The cubicle we were in, I never saw the bins getting changed (we had to put his dirty nappies in to it) surfaces were never wiped, and there were dirty plasters on the floors. I found the staff lovely, but run off their feet. I felt they couldn’t make eye contact with you in case you stopped and had to ask them something, they were just so busy.
When we eventually got onto a ward the level of care improved greatly and obviously it wasn’t as manic and stressful as our stay in A&E.

Wait times ‘regrettable’ 

The Children’s Hospital Group said it does not comment on individual cases but said ”any long wait times for children in emergency departments (EDs) is regrettable”.

A joint statement from the Children’s Hospital Group representing Our Lady’s Children’s Hospital, Crumlin; Temple Street Children’s University Hospital; and the National Children’s Hospital, Tallaght Hospital stated while this occurs every winter the number of children attending the three children’s hospitals EDs is not unusual for this time of the year.

However, it added that there is an increase in young children and infants presenting with the flu and respiratory infections.

What is unusual and of concern is the number of children presenting with the flu and it is anticipated it will continue to peak for the next number of weeks. Some babies and children with this virus can become very unwell requiring supportive treatment and prolonged hospital admissions.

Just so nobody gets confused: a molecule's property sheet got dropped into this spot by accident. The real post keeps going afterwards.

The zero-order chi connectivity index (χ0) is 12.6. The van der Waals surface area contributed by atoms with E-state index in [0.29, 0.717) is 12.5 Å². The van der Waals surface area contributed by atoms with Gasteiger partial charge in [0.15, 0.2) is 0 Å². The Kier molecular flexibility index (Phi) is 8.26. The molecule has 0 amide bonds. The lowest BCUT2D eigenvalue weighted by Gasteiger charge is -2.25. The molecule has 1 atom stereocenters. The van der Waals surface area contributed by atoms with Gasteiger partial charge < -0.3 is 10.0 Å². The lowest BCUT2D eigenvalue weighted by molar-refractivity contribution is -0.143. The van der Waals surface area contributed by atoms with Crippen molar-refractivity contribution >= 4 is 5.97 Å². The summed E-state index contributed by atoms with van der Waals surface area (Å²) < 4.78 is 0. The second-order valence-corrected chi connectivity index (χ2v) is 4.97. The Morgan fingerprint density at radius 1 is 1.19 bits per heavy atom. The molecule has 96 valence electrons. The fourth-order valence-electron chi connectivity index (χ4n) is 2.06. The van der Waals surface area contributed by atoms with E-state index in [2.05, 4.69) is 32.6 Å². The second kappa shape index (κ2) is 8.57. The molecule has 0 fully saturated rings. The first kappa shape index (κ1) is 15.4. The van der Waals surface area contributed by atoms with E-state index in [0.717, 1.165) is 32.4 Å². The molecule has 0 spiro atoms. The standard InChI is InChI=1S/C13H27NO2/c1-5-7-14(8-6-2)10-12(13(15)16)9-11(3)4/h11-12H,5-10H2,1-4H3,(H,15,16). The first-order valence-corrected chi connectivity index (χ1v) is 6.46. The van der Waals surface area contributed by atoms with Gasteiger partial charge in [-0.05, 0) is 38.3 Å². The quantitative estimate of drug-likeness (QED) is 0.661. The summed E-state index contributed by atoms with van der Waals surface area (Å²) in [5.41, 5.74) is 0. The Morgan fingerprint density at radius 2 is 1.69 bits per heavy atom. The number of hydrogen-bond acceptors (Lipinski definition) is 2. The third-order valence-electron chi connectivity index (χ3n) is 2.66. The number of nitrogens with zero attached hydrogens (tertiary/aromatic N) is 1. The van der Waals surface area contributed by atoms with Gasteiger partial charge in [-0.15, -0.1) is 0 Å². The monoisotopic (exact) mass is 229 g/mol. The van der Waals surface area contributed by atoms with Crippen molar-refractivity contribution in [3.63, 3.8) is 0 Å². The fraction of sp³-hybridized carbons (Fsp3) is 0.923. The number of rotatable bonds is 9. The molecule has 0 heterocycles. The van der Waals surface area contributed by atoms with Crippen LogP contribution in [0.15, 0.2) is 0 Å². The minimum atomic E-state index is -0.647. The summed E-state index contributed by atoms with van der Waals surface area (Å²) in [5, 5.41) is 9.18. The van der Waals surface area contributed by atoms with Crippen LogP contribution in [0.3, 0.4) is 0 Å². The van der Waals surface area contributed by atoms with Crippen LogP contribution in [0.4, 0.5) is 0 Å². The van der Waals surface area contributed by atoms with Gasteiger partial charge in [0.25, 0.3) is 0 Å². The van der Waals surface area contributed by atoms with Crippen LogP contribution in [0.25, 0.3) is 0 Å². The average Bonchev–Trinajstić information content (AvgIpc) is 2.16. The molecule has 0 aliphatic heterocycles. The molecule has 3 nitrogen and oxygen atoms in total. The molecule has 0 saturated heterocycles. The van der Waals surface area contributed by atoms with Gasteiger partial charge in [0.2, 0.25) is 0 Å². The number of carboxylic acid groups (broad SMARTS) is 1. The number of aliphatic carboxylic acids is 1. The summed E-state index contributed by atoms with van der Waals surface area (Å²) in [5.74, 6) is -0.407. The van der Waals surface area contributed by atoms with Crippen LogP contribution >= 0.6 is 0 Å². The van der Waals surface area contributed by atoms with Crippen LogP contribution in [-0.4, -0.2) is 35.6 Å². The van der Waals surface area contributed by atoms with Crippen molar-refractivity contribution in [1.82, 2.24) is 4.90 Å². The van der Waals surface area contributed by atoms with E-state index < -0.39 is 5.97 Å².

Hospitals have increased isolation requirements for patients needing admission, which is impacting on waiting times in EDs.

“In the interest of patient safety and to manage to risk of infecting other patients on open wards many of these patients are remaining in our EDs in individual cubicles with their parents and receiving treatment until a suitable inpatient bed becomes available on a ward,” said the statement.

The Children’s Hospital Group said it is working closely with the clinical directors and hospital management in the three children’s hospitals to ensure that every effort is made to manage this situation and that those experiencing long waiting times in the emergency departments are managed as safely and quickly as possible.

The three children’s EDs are open, however the hospital group warned that patients attending may experience delays.

Due to the increase in patients presenting with flu there are restricted visiting hours in place at Temple Street Children’s University Hospital.

The hospitals wish to apologise to all patients inconvenienced by this situation.

“In order to safely manage all patients in the EDs, families of children with minor and less urgent complaints are advised to see their GP/out of hours service first, where possible and appropriate,” added the hospital group.

Read: Children with flu symptoms urged to stay home from school as virus strain hits young hardest>

Read: Just one third of hospital nurses have had the flu jab despite raffles and free coffee incentives>